Democracy Here Is Not Necessarily Democracy There
Levinson, Martin H., ETC.: A Review of General Semantics
THE WORD "DEMOCRACY" is frequently in the news these days. But that word is not so easily defined.
Historically, the term "democracy" has a checkered past going back to the Greek city-states. The Greeks defined democracy differently than we do now. One example: The citizens of Athens, the "demos," consisted of a privileged class that excluded women, slaves, farmers, and those who worked by the sweat of their brow.
The Romans did not particularly care for "democracy" in its suggestion of direct participation by the people. They used the word "republic" to describe a method of having senators, who were not indifferent to the "vox populi," elect consuls.
The term "democracy" languished for many centuries but was revived in the 1600s when questions concerning the nature and foundation of the state assumed renewed importance.
Thomas Hobbes, in Leviathan (1651), wrote that democracy in any form would eventually lead to anarchy. John Locke disagreed. In Two Treatises on Government (1689, 1690), Locke condemned hereditary power and advanced an idea that has attached itself to the word "democracy" to this day: the notion that "the beginning of politic society depends upon the consent of the individuals to join into and make one society."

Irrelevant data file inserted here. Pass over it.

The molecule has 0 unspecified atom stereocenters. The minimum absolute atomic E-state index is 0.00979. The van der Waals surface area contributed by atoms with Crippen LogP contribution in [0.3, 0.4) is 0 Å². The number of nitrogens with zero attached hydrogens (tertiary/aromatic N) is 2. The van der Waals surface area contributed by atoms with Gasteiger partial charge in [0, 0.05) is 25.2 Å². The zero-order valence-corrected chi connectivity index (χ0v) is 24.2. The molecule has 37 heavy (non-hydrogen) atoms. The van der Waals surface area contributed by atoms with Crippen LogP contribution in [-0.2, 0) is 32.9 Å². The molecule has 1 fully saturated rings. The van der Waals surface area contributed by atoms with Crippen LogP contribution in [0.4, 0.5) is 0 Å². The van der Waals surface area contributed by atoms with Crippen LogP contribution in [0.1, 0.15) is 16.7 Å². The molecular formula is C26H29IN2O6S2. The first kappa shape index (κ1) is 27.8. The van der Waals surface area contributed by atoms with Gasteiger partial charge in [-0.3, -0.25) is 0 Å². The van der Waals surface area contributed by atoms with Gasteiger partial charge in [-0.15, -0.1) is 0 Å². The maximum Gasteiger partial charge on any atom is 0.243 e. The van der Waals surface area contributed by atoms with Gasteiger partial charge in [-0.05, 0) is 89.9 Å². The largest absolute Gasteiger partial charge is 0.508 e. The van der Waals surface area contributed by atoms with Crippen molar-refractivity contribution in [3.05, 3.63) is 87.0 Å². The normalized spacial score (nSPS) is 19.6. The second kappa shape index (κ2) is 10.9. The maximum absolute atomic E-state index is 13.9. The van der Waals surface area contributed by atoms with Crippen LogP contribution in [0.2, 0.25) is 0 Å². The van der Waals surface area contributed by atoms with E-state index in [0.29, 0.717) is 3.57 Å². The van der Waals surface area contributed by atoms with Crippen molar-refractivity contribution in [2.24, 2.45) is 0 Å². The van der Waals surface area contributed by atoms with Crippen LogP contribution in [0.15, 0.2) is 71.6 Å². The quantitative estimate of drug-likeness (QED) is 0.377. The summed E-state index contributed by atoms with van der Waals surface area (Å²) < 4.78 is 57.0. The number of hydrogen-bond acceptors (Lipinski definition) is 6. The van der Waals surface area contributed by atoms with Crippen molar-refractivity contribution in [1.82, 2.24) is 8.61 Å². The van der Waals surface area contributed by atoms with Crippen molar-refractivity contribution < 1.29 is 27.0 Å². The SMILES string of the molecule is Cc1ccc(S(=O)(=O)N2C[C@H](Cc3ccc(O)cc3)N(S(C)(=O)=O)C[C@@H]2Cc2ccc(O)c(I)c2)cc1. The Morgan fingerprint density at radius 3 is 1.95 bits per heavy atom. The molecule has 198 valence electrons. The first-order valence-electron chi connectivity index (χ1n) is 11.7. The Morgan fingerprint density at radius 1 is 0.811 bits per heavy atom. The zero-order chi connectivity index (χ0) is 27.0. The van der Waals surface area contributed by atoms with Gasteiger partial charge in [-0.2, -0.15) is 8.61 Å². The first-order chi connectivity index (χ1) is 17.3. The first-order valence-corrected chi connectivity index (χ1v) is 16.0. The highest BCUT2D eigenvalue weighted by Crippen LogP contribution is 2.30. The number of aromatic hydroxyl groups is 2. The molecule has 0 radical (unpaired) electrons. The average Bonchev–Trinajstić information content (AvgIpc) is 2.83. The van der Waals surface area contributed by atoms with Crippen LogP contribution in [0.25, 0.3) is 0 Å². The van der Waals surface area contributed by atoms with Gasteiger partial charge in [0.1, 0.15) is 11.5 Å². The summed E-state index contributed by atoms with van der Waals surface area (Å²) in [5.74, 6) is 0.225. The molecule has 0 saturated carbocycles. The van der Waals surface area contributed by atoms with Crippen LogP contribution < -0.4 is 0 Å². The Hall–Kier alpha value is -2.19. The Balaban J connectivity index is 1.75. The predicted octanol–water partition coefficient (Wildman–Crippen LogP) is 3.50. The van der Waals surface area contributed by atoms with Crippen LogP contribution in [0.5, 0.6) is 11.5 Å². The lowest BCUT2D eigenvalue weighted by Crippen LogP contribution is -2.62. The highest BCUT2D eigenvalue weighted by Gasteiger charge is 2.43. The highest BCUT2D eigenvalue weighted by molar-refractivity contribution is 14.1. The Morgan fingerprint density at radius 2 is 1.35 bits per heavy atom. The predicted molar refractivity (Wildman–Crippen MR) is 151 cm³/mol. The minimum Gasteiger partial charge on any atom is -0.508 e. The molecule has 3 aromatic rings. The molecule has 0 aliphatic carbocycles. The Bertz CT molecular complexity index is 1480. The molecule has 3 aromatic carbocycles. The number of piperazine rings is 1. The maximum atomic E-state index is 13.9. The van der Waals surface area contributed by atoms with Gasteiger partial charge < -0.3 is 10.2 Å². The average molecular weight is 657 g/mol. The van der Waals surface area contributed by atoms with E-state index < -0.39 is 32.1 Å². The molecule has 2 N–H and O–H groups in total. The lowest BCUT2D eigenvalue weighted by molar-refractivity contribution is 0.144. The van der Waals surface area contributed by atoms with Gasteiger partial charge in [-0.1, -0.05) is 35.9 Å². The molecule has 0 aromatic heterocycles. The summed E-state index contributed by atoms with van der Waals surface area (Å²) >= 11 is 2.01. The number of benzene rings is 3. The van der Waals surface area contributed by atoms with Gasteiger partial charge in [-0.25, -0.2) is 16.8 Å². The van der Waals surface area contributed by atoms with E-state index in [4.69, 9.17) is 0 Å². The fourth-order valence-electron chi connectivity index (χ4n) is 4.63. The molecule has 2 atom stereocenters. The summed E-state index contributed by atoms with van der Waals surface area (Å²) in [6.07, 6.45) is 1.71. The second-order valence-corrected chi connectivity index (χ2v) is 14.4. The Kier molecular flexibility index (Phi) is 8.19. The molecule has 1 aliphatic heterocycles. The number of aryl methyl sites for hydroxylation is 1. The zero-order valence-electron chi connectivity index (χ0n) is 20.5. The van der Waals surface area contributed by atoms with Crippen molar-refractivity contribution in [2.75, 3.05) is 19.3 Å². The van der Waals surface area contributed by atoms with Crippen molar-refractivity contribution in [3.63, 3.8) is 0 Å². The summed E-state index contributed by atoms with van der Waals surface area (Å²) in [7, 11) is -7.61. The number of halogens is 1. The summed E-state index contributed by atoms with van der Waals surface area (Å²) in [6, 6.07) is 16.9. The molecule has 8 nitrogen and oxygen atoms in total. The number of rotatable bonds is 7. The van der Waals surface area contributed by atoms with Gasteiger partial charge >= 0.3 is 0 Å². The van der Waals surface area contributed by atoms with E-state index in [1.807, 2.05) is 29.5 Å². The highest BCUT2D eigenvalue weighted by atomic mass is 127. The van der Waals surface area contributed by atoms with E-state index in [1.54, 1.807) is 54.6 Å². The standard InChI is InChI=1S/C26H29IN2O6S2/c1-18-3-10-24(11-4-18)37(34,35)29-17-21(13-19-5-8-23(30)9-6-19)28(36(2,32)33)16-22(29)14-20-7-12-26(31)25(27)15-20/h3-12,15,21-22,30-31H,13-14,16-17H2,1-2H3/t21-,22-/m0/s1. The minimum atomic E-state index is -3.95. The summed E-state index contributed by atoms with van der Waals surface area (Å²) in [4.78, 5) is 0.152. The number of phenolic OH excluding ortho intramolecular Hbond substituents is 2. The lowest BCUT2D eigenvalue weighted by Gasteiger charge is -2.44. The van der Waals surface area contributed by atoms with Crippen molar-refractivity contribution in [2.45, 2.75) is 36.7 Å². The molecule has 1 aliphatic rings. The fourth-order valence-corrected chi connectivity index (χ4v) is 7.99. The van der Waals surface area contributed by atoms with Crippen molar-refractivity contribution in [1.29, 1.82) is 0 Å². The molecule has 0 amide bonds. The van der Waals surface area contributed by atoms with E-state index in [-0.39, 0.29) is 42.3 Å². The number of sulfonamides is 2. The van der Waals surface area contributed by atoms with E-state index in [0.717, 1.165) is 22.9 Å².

In the 18th century, Locke's thoughts on what might be called a "democratic polity" were debated in Europe. Voltaire preferred an "enlightened monarchy." Denis Diderot favored a "constitutional monarchy."
When the discussion about democracy transferred from Europe to America, the word was not accorded the respect we have for it today. Our nation's founders were divided over its meaning.
The word "democracy" does not appear in the Declaration of Independence or the federal Constitution. Thomas Jefferson, in his first inaugural address, said: "We are all Republicans, we are all Federalists. …